Choose one thing in London.

Standing on the South Bank in the morning sun I needed to choose at least one significant place to visit in London. I’m only here for a few days before and after my side trip to the Isle of Wight. I strolled along the embankment and considered the options. Living in London for about six years back in the early 90’s I stopped doing those ‘touristy’ things – but now I have no qualms about it. The National Theatre has two plays that interested me: Salome and a new one called Common set in early 1800’s – and they’d both be superb, of course. I have no interest in the big musicals but the wacky London Dungeon show looks like the kind of cheap gory slapstick I’d enjoy. I immediately ruled out the London Eye and the Tower of London, and Buckingham Palace is never going to be on the list. I settled on St Paul’s Cathedral because I’ve never been inside – I spent two amazing hours there, even climbing the stairs to the upper outdoor balcony.
Entrance is £16 and includes a headset and a very hi tech visual hand unit about the size of an iPhone 7 with videos and information that’s really easy to use. I normally hate these fiddley things with a commentary but some clever tech team has designed something quite amazing because you choose the bits you want to hear and there’s short videos.
I used my binoculars and learned the story of each panel in the main dome. Paul’s journey to Christianity and his spreading of the word. I have looked closely at a few ancient religious story panels recently and realise the faith was primarily based on a few clever conjuring tricks; getting bitten by a snake and not dying, making someone instantly blind, and curing a cripple (‘look he’s walking!’) is all the proof you need. One of the panels in the great dome shows Paul burning the books of other pagan belief structures of the time – way to go. Religious mythology aside you can’t help but be completely blown away by the architecture, art and music it produced – and I speak as a person who studied and still enjoys listening to Palestrina plainsong, that’s the spooky male-choir music they use all the way through movies like The DaVinci Code.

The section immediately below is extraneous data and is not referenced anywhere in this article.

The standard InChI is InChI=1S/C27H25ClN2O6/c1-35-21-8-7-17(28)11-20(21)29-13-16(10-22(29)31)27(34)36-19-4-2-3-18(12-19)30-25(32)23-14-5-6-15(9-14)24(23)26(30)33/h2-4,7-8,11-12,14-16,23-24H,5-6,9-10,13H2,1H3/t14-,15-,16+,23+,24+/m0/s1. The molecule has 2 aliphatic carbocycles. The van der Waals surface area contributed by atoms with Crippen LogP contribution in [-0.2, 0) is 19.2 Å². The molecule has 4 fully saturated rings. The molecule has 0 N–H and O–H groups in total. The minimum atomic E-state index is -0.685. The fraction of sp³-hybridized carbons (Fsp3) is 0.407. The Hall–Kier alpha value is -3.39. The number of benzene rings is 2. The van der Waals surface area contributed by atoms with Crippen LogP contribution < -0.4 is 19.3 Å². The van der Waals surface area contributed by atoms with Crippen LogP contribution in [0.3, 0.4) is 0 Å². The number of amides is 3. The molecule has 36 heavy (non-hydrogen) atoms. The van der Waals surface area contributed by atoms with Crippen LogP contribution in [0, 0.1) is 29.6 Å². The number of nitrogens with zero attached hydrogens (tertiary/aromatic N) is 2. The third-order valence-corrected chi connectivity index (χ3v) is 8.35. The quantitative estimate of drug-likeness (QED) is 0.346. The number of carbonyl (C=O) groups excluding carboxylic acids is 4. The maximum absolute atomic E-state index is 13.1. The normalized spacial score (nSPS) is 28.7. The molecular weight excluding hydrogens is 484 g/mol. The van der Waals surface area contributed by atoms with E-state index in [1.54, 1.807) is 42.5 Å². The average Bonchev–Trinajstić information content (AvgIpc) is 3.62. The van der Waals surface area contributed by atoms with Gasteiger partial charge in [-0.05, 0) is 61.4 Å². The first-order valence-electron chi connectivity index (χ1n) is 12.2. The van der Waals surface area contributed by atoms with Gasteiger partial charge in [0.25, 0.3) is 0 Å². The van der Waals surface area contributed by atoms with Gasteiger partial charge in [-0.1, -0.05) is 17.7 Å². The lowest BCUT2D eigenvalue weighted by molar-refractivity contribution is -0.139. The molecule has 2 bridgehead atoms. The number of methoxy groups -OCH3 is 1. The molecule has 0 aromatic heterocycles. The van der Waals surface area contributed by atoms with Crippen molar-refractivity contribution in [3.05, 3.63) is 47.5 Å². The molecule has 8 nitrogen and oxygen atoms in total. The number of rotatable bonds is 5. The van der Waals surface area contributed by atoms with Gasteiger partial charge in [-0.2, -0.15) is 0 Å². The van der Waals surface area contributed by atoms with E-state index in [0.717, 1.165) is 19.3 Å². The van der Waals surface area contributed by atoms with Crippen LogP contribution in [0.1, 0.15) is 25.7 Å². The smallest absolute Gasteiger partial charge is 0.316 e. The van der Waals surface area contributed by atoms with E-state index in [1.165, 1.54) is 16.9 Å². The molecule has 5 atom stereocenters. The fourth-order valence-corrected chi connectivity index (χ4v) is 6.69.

It was a big day; I bought advance tickets for my journey to the Isle of Wight at Waterloo Station in person so I could talk about the options. It’s one of the wonderful things about Britain, and I’ve been reading Bill Bryson’s latest book while travelling and he says the same things but much better – Britain is charming. London is full of people and yet it feels safe, sensible and civilised. It’s a good change from the grim and menacing hordes of homeless on the street corners in Portland. I only saw a few individual beggars in London, apparently, Boris Johnson ‘got rid of them’.
I enjoyed wandering through Soho, had a bite at a restaurant called Kricket where Luca used to work, chanced on a Kath Kidson shop and bought something for Julia. After St Paul’s I travelled to Brixton to meet Allan Evans, a New Zealander who stayed on in London and whom I used to play in a duo with, 20 years later we picked up like it was yesterday.

We sat in a place called Brixton Box, a cluster of containers around a court yard that’s definitely the hang out for the new young Brixton arrivées – arty and edgy, and a bit rough and ready. Brixton is still the same, lots of West Indian people playing reggae, it’s still grubby, but lovely.
People ask me if I think London has changed, well, yes and no, there are all new shops, people have phones in their hands rather than A to Z map books, there’s more people I guess, but to me, it feels and looks more or less the the same. It was the smell inside the Underground that brought it all back – I really, really like London . . to visit. I’m so lucky to be able to stay with Leo, an expat in Brixton just a short walk from the Underground. He is renovating a flat and being an artist it’s going to have some very tasteful features. It’s so good to have a friendly kitchen table to sit at – because onwards from here it’s going to be crowded hostels and cheap hotels.

Author: Tony Richards

This is a travel journal for family and friends interested in my stories that I've continued as a general blog now I'm back at home. I chat about design, music, pastries, the people I meet, and new thoughts and ideas – I hope you'll tune in.

2 thoughts on “Choose one thing in London.”

  1. St Paul’s looks so incredible, maybe we went there when I was really little but I don’t remember it at all, would love to go again.

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